Myrtle Beach High’s leadership class reaches new heights
11/07/2012 5:37 PM
11/07/2012 10:16 PM
In harness and helmet, Principal Nona Kerr stood balanced on a cable strung between two 30-foot-tall poles last week, steadying herself with guide ropes and stepping deliberately from one side to the other of Pirate’s Crossing, part of the ropes course located on the Myrtle Beach High School campus.
On the ground, her belayer, senior Dakota Lloyd, held fast to the safety rope as Kerr wobbled and dipped, before making an amazing recovery on her way to the finish. As Lloyd slowly released his hold on the rope, a victorious Kerr twirled her way back down to earth.
“You don’t realize how high it is,” said Kerr of her first turn on the course. “Talk about trust – it takes some trust to be up there.”
Trust is just one of many qualities being developed in the school’s new Leadership Development class, which teaches students through various exercises performed around the ropes course. The class is open to all four grades and is designed to follow the Covey Leadership Initiative, based on Stephen Covey’s book “The 7 Habits of Highly Effective People,” which has been followed in the Myrtle Beach cluster schools for the past two years.
The class is taught by Jane Millen, who held a similar class a few years ago at Myrtle Beach Middle School. She came out of retirement to bring those lessons back to high school students – many of whom she taught previously – and is working from “The 7 Habits of Highly Effective Teens,” written by Sean Covey, Stephen Covey’s son.
Millen said students sign up for the course, which is held in two 90-minute blocks. Currently, she has 11 students in each, and she said class size will be capped next semester at 15.
The ropes course is 26 years old, and students begin tackling the lower areas of the course to get to know each other and learn problem-solving, Millen said. The higher elements include Pirate’s Crossing, where students work their way from point A to point B, as well as the 25-foot-tall Pamper Pole. Students climb and balance on top of the Pamper Pole before taking a real leap of faith to either swat a suspended ball or to grab onto a trapeze bar before they can be safely lowered to the ground by their classmates.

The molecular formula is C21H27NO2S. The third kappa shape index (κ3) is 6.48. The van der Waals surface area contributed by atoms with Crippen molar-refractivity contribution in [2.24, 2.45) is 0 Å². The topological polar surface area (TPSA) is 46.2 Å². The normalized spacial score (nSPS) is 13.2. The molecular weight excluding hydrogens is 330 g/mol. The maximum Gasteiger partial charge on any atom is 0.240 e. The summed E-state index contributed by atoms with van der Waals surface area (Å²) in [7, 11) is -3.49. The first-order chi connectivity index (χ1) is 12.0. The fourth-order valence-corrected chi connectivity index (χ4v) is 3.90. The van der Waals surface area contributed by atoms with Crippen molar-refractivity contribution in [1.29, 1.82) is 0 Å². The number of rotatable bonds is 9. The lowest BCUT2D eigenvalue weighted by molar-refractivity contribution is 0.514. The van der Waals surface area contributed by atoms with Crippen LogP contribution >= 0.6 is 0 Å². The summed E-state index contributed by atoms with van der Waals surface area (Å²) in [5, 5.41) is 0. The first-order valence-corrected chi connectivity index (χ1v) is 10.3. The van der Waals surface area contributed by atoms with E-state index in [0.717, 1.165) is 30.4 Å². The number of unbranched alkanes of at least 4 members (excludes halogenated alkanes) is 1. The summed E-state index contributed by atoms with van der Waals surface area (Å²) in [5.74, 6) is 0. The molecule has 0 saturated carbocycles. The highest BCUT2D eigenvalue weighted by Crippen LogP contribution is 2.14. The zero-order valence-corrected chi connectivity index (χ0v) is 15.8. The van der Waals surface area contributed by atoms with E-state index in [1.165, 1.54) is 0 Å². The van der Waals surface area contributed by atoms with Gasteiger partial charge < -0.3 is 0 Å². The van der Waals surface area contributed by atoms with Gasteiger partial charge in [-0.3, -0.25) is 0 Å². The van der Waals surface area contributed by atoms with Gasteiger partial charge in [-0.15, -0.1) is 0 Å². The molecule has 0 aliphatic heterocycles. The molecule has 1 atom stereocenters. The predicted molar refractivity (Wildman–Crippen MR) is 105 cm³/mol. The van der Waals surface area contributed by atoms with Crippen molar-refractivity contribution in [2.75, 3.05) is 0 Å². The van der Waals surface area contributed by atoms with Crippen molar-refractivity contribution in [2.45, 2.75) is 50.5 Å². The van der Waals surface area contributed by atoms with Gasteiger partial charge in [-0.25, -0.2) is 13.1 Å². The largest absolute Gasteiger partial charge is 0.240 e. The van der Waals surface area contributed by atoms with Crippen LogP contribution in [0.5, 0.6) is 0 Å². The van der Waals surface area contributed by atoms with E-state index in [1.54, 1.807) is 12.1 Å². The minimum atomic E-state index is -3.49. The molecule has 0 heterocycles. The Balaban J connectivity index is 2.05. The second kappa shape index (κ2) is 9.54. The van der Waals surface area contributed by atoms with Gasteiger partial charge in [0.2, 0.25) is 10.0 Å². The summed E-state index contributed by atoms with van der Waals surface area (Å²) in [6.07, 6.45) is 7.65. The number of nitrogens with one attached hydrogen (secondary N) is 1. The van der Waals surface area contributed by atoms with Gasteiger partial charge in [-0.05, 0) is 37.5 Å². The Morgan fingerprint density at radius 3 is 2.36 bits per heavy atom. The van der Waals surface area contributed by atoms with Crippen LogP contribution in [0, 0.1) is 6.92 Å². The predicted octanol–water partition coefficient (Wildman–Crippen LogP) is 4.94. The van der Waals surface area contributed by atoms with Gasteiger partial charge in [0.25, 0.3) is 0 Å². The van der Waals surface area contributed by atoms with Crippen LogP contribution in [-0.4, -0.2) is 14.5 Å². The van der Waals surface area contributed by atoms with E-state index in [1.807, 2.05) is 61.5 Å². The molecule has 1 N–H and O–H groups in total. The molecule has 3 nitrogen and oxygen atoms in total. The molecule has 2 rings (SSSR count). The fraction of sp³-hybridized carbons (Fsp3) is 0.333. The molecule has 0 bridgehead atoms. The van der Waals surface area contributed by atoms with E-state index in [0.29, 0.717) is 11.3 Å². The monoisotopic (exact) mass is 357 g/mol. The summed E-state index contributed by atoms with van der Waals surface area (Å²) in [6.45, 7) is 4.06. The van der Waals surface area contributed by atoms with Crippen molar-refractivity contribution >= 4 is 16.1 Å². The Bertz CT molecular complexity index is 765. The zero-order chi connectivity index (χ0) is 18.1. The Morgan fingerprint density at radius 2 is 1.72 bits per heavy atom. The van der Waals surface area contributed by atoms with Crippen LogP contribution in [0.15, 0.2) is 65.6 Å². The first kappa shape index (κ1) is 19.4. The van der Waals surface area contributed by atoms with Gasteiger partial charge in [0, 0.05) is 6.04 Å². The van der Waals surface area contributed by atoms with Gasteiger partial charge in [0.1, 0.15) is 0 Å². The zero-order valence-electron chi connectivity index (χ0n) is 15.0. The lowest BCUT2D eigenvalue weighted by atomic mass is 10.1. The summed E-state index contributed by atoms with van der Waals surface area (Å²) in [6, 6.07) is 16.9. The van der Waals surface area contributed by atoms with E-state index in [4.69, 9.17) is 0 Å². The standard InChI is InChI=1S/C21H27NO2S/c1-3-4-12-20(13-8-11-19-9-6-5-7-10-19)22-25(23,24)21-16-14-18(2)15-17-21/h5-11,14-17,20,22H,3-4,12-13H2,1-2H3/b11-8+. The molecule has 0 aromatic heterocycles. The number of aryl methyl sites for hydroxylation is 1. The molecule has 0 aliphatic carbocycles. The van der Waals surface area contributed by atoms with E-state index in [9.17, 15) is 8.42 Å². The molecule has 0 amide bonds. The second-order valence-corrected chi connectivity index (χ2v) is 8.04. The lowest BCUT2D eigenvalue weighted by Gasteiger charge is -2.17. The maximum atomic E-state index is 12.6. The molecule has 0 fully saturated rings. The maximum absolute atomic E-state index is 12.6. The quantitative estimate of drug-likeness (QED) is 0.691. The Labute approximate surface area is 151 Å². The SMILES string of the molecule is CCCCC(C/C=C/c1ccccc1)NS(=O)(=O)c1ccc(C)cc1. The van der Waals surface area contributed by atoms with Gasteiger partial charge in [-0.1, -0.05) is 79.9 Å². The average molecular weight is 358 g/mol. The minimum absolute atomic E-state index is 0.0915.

“It’s all about self-confidence, teambuilding and synergizing,” Millen said. “The goal is to develop and lead students in the right direction.”
The Chicora Rotary Club donated funds for the original ropes course, and Millen said the club continues to give donations, which go toward equipment, supplies and campouts at Playcard Environmental Education Center. The latest donation was for $1,000, and Rotary member Jeff Mense said it is one way the club supports the community.
“[The class] is a successful way that students are learning leadership and teambuilding within the educational environment,” Mense said. “We’re excited that the program is being elevated with the implementation of the Covey model.”
Senior Tyler Berkey said he signed up for the course because he had taken it in middle school. He said it was a great move to have it at the high school, although students unfamiliar with the concept didn’t know what to make of the Leadership Development class at first.
“They thought it would be things like speeches and not hands-on, but I feel sure next year, this will fill up pretty fast.”
Junior Spencer Gray, also a ropes course veteran, said they are learning a lot by using the seven habits, especially about how to be prepared and think of different options.
“You definitely have to be ready in here,” Gray said, “but one of the best things [about the class] is the way we interact with each other. We work together as a team because of the relationships we’ve built through the habits.”
Kerr said she set up the course because she realized leadership is part of everyday life, but it isn’t really taught. She said it can, however, be enhanced through the course exercises, and she is already seeing successful results.
“These students talk the talk and use these skills to cope and work through problems,” Kerr said. “What greater way is there to show what it means to follow, to trust and to empower them?”
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